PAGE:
43 degrees and cloudy.
Well, that's what my phone says, my eyes tell it differently.
The light gleans through the windows like knives heaved at a cutting board, flashes at each window, upstairs, downstairs, hallway, kitchen, an orange and blue whirl coming from the east. I hit the button on the coffee maker, grab my phone and my camera, still in slippers, and scramble outside, knowing that it's one of those sunrises. Over and just to the left of the bank barn, deflecting through the trees, cutting through the water tower in the distance, somehow leaping over the mountain range, the frame.
Border, Kiss and Dictina's Boy run to the gate as I run out the door. The neighbor's cows don't look up, as the sun rolls above them in the distance, up and over the trees, over the horizon like Grand National horses over the Chair. I snap away, wishing I knew what I was doing. I don't dare look at the screen on my phone or my camera, my photos are never as good as I expect, never as good as my eye, never as good as the real thing.
In my eye, I see burnt orange, charcoal, slate blue and red.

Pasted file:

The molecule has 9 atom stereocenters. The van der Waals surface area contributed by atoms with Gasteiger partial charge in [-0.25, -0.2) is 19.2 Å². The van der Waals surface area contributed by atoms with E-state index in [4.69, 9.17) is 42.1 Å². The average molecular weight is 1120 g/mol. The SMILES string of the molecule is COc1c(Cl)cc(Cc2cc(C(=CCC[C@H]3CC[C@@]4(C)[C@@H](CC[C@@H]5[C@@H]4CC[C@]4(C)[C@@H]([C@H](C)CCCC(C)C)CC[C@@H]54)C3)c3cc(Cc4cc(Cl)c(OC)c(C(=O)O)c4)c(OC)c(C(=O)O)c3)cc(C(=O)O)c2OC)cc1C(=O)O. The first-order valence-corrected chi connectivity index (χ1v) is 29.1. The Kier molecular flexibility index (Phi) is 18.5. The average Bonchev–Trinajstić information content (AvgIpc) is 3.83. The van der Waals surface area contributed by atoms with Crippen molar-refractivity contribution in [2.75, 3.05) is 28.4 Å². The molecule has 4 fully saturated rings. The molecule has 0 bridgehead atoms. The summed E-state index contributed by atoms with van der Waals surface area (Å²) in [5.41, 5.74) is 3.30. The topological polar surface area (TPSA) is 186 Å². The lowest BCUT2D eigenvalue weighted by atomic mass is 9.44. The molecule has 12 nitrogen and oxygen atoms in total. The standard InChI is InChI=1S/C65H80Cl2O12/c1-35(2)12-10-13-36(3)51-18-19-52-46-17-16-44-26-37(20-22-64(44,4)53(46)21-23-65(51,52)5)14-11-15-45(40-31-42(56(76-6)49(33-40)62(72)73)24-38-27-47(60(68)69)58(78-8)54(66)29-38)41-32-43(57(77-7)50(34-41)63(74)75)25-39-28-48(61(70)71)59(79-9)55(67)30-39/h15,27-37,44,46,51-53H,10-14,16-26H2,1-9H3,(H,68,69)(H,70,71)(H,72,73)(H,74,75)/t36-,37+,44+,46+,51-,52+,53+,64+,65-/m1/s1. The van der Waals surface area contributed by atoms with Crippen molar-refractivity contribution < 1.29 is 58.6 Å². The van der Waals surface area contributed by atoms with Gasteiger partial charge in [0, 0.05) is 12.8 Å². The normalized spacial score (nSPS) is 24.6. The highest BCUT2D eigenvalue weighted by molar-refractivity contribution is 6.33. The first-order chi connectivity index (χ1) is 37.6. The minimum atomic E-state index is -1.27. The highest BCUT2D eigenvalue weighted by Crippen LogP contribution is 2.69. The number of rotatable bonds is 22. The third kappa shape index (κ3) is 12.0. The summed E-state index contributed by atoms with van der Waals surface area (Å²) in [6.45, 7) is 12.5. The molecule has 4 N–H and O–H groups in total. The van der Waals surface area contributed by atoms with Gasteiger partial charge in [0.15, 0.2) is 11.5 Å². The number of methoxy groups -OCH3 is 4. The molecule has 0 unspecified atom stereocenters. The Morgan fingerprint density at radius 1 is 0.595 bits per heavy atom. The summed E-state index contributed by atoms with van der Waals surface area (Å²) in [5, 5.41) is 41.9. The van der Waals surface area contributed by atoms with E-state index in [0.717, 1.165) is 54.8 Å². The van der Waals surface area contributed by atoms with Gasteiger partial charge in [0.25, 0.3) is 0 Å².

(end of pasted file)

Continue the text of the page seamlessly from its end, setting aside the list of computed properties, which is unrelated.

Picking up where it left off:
Now, about that saying..."Red sky at night, sailors delight, red sky in the morning..."
Mary McGlothin calls me a couple of hours later, asking about the ground, wondering about the forecast. I look it up - and I'm sorry I do. Snow, wind, rain...proper chasing weather. Now, proper chasing weather at Newbury in December or Cheltenham in March is one thing. Proper chasing weather at Old Dominion Point-to-Point? Not quite as endearing. A stellar could get decimated.
As I type, Vautour crashes out at Aintree. The 1/5 favorite in the Melling Chase slaps in a short stride late at the ninth fence, hind hooves push off the take-off board, the front-runner clips, tips, slips and is down, rolling over Ruby Walsh. The jockey winces and writhes in pain, or at least, disappointment. Vautour leaps to his feet and gallops off, leading God's Own over the last, across the finish line, like, 'I don't know where the hell Ruby went?'
Proper chasing mistake.